Traditionally, characterisation of the mineralogy and textures of ore and rock samples were based on observations of hand specimens and thin sections using an optical microscope. The extent of the data collection was limited by the available tools and thus variations in mineralogy and texture were generally not described by quantitative data. These qualitative to semi-quantitative approaches, even though well established over the years, resulted in variable observations and data sets. The data were unlikely to be representative of a sample and limited statistical validity meant the results could not be reliably used in modern digital mining design and planning. With recently developed SEM based quantitative mineralogy tools and the corresponding methodologies, ore textures can be quantified and compared numerically. The numerical data can not only enhance the understanding of an orebody in geological terms, but can also be used in the creation of metallurgical models for mine and mineral processing design and simulation. These capabilities provide valuable inputs to risk assessment studies and the evaluation of mineral projects.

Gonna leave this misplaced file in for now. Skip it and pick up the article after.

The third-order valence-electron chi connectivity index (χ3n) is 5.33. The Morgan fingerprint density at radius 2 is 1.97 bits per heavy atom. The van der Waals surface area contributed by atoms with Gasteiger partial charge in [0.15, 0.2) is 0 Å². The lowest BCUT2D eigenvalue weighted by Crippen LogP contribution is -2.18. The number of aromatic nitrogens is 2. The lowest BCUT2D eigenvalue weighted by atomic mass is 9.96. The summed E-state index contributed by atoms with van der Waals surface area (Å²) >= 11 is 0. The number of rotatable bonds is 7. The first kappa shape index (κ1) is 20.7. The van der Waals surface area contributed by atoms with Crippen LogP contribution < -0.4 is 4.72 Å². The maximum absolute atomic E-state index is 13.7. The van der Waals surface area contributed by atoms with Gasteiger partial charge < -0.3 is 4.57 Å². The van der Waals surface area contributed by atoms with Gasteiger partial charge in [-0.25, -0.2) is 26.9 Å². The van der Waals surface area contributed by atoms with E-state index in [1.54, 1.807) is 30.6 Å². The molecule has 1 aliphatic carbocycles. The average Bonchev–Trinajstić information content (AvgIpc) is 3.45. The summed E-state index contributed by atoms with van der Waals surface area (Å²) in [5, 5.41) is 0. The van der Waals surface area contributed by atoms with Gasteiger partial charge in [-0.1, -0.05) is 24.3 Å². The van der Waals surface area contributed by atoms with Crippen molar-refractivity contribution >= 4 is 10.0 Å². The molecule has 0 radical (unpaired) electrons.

Burrows, D, Fandrich, R and Gu, Y, 2007.
Automated mineralogy for ore characterisation and plant optimisation, in
Evaluation 2007, pp
Australasian Institute of Mining and Metallurgy: